August 13 coronavirus news

By Julia Hollingsworth, Adam Renton, Melissa Macaya, Ed Upright and Zamira Rahim, CNN

Updated 12:13 a.m. ET, August 14, 2020
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1:09 p.m. ET, August 13, 2020

The pandemic has had a "broad impact" on mental health issues, according to CDC survey

From CNN’s Andrea Kane

A new survey by the US Centers for Disease Control and Prevention found that almost 41% of respondents are struggling with mental health issues stemming from the coronavirus pandemic – both related to the pandemic itself and the measures put in place to contain it, including physical distancing and stay-at-home orders.

“Markedly elevated prevalences of reported adverse mental and behavioral health conditions associated with the COVID-19 pandemic highlight the broad impact of the pandemic and the need to prevent and treat these conditions,” the study authors wrote.

The findings were reported Thursday in the journal Morbidity and Mortality Weekly Report, published by the CDC.

In an online survey of more than 5,400 adults living in the US conducted during the last week of June, 40.9% of respondents reported at least one mental or behavioral health condition:

  • 31% said they’d experienced symptoms of anxiety or depression
  • 26% said they’d experienced trauma or stressor-related disorder symptoms
  • 13% said they’d started or increased substance use
  • 11% said they’d seriously considered suicide in the last 30 days

But the mental health issues were not shouldered equally by everyone.

For example, at least one adverse mental or behavioral health symptom was reported by 75% of 18-to-24 year olds, 52% of 25-to-44 year olds, 52% of Hispanics, as well as 54% of essential workers, 67% of unpaid caregivers for adults, and 66% of those with less than a high school diploma. The percentage among those with existing mental health conditions was even higher.

And the percentage of those who reported having seriously considered suicide in the 30 days before completing the survey was significantly higher among respondents age 18-24 (25.5%), Hispanics (18.6%) and Blacks (15.1%), self-reported unpaid caregivers for adults (30.7%), and essential workers (21.7%).

In all, while symptoms of mental or behavioral health conditions varied significantly among subgroups, unpaid caregivers for adults fared the worst.

“Unpaid caregivers for adults, many of whom are currently providing critical aid to persons at increased risk for severe illness from COVID-19, had a higher incidence of adverse mental and behavioral health conditions compared with others,” the study authors wrote.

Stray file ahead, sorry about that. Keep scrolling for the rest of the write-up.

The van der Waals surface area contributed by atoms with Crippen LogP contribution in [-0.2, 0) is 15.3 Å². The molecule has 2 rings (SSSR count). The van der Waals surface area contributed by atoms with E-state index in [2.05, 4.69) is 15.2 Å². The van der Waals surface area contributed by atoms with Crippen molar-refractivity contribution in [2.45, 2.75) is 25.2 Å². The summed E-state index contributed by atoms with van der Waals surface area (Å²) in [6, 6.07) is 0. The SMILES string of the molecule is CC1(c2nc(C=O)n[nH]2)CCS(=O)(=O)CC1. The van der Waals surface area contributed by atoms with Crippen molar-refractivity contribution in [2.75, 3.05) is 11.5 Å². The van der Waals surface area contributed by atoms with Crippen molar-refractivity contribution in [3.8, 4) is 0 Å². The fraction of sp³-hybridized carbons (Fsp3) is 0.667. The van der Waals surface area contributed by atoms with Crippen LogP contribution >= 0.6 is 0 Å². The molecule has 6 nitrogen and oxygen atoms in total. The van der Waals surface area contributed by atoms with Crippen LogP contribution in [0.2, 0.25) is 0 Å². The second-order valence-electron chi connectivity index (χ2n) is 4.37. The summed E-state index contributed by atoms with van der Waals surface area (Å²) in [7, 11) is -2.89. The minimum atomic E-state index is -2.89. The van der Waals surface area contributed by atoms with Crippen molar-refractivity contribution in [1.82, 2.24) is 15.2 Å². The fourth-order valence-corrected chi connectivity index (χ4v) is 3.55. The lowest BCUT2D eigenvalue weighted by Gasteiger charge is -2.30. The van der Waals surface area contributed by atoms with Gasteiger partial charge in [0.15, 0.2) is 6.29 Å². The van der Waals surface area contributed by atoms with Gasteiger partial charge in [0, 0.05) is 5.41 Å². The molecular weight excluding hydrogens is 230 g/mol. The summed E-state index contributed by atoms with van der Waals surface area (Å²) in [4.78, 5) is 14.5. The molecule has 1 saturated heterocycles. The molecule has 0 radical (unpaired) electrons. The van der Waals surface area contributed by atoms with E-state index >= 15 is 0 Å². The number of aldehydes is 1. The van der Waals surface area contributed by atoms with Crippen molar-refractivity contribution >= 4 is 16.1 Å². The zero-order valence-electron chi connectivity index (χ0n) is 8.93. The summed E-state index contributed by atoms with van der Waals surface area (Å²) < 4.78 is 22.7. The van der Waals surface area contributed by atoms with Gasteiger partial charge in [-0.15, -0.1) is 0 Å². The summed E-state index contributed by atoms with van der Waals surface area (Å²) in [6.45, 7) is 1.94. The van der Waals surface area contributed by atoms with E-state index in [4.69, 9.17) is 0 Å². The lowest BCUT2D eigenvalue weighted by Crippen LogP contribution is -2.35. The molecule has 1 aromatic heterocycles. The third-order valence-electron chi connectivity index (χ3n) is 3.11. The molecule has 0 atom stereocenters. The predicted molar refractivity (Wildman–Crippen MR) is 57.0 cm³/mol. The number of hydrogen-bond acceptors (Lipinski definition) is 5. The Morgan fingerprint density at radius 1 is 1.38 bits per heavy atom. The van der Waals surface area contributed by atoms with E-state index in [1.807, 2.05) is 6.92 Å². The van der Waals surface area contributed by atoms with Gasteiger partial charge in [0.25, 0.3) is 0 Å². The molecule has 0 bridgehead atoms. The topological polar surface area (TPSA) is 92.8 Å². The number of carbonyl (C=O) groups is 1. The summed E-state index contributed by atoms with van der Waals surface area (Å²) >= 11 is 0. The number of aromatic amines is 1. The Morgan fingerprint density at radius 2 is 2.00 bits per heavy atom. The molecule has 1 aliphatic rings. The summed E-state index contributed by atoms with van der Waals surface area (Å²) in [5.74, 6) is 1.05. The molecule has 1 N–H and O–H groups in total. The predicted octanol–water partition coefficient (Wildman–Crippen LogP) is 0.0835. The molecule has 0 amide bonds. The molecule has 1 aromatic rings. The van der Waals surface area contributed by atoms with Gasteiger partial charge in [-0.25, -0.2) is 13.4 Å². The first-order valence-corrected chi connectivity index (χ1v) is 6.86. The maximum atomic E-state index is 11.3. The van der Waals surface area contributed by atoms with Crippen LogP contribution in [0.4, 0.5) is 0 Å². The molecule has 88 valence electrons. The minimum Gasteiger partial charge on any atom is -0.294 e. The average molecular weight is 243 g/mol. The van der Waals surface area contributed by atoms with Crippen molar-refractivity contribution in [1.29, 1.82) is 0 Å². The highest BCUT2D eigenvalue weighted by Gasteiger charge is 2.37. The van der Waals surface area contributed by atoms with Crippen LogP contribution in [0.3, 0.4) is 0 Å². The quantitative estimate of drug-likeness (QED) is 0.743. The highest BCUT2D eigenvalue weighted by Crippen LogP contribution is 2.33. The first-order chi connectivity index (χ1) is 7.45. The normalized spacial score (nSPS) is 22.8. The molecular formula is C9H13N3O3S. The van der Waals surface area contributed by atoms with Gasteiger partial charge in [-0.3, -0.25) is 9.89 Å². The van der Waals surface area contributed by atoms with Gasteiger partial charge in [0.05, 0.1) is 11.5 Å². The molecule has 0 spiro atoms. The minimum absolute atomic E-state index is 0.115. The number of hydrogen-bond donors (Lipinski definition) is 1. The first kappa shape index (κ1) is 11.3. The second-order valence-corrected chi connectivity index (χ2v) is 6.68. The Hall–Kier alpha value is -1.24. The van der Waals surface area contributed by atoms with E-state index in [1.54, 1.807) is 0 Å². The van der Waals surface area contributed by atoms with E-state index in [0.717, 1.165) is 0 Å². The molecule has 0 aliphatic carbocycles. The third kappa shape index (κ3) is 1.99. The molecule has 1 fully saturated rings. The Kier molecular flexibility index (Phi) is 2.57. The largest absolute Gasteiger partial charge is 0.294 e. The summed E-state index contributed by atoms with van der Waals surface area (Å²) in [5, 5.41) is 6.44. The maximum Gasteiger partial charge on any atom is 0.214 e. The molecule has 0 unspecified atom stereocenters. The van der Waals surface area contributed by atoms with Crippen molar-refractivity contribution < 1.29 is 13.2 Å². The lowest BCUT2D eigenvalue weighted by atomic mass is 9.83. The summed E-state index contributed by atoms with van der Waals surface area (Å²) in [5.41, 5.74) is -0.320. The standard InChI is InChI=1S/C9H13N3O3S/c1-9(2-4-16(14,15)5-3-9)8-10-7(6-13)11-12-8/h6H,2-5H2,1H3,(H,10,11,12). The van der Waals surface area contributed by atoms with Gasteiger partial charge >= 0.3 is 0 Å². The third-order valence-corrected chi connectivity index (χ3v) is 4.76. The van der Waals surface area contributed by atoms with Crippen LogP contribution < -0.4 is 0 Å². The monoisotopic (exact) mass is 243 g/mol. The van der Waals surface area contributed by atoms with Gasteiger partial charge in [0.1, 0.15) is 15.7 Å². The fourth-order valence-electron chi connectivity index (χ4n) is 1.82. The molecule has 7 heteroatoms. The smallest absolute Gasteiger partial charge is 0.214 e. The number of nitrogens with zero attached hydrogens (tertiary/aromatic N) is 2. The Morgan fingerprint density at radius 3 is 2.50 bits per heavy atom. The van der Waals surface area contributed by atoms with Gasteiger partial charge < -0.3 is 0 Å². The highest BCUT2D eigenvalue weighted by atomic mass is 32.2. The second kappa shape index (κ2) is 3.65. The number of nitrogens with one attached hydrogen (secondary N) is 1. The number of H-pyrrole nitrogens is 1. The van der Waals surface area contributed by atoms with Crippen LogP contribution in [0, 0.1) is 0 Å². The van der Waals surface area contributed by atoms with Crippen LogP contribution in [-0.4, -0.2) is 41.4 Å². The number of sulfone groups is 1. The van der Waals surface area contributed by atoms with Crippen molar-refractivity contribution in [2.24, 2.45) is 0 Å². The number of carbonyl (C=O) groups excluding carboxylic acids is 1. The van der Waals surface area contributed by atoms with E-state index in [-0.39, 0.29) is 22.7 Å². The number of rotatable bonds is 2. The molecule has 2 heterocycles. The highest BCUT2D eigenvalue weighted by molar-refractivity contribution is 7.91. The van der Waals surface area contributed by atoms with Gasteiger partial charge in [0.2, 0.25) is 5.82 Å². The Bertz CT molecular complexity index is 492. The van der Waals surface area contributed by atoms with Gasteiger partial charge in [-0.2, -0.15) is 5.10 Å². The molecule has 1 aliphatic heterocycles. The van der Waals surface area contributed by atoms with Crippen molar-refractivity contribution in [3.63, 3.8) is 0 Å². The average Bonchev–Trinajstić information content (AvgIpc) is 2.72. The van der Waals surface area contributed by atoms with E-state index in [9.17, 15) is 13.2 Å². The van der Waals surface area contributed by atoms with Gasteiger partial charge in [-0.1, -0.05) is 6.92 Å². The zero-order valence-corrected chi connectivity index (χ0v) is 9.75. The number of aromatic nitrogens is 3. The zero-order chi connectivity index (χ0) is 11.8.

These findings align with previous studies, which found symptoms of anxiety and depressive disorders increased considerably in the US between April and June of 2020, compared with the same period in 2019.

The study authors concluded: “Periodic assessment of mental health, substance use, and suicidal ideation should evaluate the prevalence of psychological distress over time. Addressing mental health disparities and preparing support systems to mitigate mental health consequences as the pandemic evolves will continue to be needed urgently.”

1:14 p.m. ET, August 13, 2020

Biden and Harris will participate in a coronavirus briefing today 

From CNN's Eric Bradner

Joe Biden, the presumptive Democratic presidential nominee, attends a campaign event with his running mate, US Sen. Kamala Harris, on Wednesday.
Joe Biden, the presumptive Democratic presidential nominee, attends a campaign event with his running mate, US Sen. Kamala Harris, on Wednesday. Carolyn Kaster/AP

Presumptive Democratic nominee Joe Biden and his running mate, California Sen. Kamala Harris, are set to appear together in Delaware for a second consecutive day for a briefing on the coronavirus pandemic.

The two are set to receive a Thursday briefing from a panel of public health experts assembled by Biden's campaign.

Biden has for months been receiving private briefings from a group of health experts who are advising his campaign on pandemic policies, as well as whether and how the former vice president can hold in-person events.

That briefing will be followed by speeches from Biden and Harris, who was offered and accepted the Democratic vice presidential nod on Tuesday and campaigned in person with Biden for the first time on Wednesday in Wilmington.